As many of you will know when the calendar rolled past June 6 2016, the Holy Month of Ramadan started. As we celebrate this important month here in the Emirates, it made me wonder: what do people outside of this culture, country and region know about this time of the year?
Well, I thought people may find it interesting to hear my experience of Ramadan to garner a little insight into life here in the Emirates for a non-Muslim during the Holy Month. This is not meant to be a religious description. I am neither qualified to comment, nor is immaclife a source of theological reference. No; rather this just meant to be a little snapshot of life and of my experience during this important month.
First, a little background of what Ramadan is. The UAE is a Muslim country. During the 30 days starting 6 June (which changes each year based on the Lunar calendar), those observing Ramadan will refrain from consuming any food and drink during daylight hours. The fast is broken each day at the stroke of sunset with the Iftar meal. Ramadan concludes after 30 days with the three day Eid Al Fitr holiday, which is a time of celebration.
We decided out of respect for the culture in which we live we would also fast as a family, for one day. My son choose Sunday as our day to fast. This meant waking at around 3.45am for a pre-dawn semiconscious family bite to eat and a splash of water. We then woke again at the usual 6am time to start our day, sans food and water. And I am pleased to report that we made it through the fast, a little weary, very hungry but in excellent spirits....and that is all while having had 3 clients personal training at the gym, a day at school and a full day at the office; that's obvio all 3 of us by the way.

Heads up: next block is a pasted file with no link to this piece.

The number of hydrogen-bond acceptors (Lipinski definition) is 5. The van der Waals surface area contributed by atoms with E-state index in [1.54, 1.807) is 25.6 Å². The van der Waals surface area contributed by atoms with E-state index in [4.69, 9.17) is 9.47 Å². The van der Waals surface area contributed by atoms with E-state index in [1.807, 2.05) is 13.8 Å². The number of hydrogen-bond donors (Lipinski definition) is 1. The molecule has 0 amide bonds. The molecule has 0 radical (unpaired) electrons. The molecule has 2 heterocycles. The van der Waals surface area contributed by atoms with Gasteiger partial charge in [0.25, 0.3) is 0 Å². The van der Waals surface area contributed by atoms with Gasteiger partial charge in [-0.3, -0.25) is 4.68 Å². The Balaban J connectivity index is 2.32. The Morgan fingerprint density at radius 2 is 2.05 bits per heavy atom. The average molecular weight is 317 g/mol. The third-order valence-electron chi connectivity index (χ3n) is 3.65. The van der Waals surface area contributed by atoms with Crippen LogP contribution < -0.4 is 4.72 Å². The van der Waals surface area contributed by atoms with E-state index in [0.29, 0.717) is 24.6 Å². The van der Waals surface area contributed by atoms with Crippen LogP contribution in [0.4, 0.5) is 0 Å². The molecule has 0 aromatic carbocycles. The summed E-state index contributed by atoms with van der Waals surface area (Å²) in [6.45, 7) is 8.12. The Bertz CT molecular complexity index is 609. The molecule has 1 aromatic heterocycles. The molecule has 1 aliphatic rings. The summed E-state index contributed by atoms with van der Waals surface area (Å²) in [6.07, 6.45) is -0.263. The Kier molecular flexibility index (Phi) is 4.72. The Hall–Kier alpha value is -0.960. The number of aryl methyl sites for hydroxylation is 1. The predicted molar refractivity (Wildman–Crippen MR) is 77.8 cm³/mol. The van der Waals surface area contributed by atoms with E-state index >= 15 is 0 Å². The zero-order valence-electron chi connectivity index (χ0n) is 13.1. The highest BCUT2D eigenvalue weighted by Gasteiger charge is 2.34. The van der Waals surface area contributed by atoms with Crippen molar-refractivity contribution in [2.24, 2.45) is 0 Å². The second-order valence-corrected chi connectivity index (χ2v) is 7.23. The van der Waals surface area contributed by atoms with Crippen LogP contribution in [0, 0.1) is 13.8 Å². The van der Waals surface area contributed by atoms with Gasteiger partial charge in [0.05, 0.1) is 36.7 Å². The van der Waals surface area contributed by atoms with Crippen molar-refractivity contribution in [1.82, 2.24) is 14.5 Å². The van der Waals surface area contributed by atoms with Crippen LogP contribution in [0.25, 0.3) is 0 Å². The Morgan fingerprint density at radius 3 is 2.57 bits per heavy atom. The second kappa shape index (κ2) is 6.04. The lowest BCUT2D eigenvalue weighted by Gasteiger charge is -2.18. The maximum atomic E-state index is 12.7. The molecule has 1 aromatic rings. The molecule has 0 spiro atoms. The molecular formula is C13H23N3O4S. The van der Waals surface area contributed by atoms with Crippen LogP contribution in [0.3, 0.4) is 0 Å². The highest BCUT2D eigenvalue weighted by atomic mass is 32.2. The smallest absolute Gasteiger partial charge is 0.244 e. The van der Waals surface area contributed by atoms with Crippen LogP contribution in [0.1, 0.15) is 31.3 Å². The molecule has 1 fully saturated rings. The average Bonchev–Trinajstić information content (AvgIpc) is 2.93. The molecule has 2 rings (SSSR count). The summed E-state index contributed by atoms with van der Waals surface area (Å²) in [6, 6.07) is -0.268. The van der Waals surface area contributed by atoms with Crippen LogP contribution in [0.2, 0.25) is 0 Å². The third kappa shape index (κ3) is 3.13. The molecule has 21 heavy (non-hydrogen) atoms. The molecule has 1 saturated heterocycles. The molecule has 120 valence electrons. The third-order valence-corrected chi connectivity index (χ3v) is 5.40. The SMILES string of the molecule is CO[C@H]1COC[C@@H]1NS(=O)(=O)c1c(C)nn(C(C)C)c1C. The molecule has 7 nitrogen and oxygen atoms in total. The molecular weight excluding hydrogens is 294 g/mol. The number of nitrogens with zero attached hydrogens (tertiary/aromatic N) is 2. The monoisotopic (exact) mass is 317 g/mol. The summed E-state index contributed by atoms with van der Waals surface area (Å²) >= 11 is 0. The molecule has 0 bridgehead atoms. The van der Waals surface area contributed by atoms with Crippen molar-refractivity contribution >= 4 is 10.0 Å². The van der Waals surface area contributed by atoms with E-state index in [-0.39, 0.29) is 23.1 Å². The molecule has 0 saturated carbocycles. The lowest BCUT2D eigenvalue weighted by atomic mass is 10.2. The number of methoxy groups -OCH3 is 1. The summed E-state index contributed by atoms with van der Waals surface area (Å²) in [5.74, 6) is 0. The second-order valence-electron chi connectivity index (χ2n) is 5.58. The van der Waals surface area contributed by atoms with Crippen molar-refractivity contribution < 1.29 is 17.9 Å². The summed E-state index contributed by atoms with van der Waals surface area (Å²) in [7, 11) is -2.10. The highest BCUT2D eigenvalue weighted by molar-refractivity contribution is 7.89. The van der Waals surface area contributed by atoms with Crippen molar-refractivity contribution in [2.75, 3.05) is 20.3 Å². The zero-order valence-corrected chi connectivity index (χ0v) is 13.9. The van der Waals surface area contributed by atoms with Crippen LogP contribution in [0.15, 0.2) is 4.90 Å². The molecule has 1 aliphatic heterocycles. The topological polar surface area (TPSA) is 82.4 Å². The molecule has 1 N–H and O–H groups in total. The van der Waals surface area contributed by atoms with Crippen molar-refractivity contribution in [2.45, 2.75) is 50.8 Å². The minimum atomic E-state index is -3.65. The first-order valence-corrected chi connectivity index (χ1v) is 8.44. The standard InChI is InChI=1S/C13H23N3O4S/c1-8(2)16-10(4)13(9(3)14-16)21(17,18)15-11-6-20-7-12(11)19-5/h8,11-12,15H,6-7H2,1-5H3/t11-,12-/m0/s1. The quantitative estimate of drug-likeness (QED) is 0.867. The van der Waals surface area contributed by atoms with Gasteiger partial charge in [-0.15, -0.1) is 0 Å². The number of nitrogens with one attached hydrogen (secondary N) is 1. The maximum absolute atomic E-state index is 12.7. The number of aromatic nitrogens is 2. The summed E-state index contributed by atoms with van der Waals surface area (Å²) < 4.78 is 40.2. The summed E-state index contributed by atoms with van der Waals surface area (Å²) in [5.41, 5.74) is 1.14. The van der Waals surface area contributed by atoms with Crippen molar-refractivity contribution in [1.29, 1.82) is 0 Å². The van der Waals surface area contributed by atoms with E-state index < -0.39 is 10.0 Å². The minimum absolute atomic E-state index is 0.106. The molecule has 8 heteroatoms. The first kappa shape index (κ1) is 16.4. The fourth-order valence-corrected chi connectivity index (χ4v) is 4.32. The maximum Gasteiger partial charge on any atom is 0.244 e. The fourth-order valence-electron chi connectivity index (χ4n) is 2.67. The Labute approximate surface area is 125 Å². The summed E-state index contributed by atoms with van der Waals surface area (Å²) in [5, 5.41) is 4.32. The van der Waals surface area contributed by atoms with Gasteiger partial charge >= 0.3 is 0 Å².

It is an interesting thing, the fast. The absence of food over a prolonged period makes you reflect on the lot of those who do not have any, and to be grateful for what we have. And that is a very good thing.
One of the many lovely things about Ramadan here in the Emirates is that the hotels offer amazing Iftar meals during Ramadan. On Sunday night we enjoyed a family Iftar at the Ritz-Carlton here in Abu Dhabi. The atmosphere was serene, the hotel beautiful and the food excellent.
So, what does it mean for us? Ramadan for us is a time of family and reflection. The country quietens for the month. The usual events and occasions pause. With that pause is a great opportunity for us to spend time together as a family. To reflect and to enjoy the best of the wonderful cultures that we share in this place we call home.
Ramadan Kareem (generous Ramadan, in English) to all.